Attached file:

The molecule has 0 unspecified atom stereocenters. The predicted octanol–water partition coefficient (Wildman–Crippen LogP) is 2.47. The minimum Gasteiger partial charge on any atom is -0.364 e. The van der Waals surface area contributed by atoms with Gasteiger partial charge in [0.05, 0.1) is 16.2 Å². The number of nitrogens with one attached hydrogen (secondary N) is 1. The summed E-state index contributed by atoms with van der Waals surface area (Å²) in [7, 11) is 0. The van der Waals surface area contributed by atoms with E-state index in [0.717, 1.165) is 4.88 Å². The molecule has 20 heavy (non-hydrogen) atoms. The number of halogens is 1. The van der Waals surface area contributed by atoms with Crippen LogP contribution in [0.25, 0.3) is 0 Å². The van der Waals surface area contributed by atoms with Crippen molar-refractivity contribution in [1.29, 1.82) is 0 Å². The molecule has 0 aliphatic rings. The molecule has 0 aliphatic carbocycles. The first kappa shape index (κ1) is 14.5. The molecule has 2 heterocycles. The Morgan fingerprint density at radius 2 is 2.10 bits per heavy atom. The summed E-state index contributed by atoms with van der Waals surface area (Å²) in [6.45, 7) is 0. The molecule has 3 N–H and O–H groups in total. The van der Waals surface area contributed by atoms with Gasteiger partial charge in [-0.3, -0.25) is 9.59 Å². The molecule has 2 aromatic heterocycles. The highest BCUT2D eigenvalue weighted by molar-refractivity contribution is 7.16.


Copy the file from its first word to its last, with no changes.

The molecule has 0 unspecified atom stereocenters. The predicted octanol–water partition coefficient (Wildman–Crippen LogP) is 2.47. The minimum Gasteiger partial charge on any atom is -0.364 e. The van der Waals surface area contributed by atoms with Gasteiger partial charge in [0.05, 0.1) is 16.2 Å². The number of nitrogens with one attached hydrogen (secondary N) is 1. The summed E-state index contributed by atoms with van der Waals surface area (Å²) in [7, 11) is 0. The van der Waals surface area contributed by atoms with E-state index in [0.717, 1.165) is 4.88 Å². The molecule has 20 heavy (non-hydrogen) atoms. The number of halogens is 1. The van der Waals surface area contributed by atoms with Crippen LogP contribution in [0.25, 0.3) is 0 Å². The van der Waals surface area contributed by atoms with Crippen molar-refractivity contribution in [1.29, 1.82) is 0 Å². The molecule has 0 aliphatic rings. The molecule has 0 aliphatic carbocycles. The first kappa shape index (κ1) is 14.5. The molecule has 2 heterocycles. The Morgan fingerprint density at radius 2 is 2.10 bits per heavy atom. The summed E-state index contributed by atoms with van der Waals surface area (Å²) in [6.45, 7) is 0. The molecule has 3 N–H and O–H groups in total. The van der Waals surface area contributed by atoms with Gasteiger partial charge in [-0.3, -0.25) is 9.59 Å². The molecule has 2 aromatic heterocycles. The highest BCUT2D eigenvalue weighted by molar-refractivity contribution is 7.16.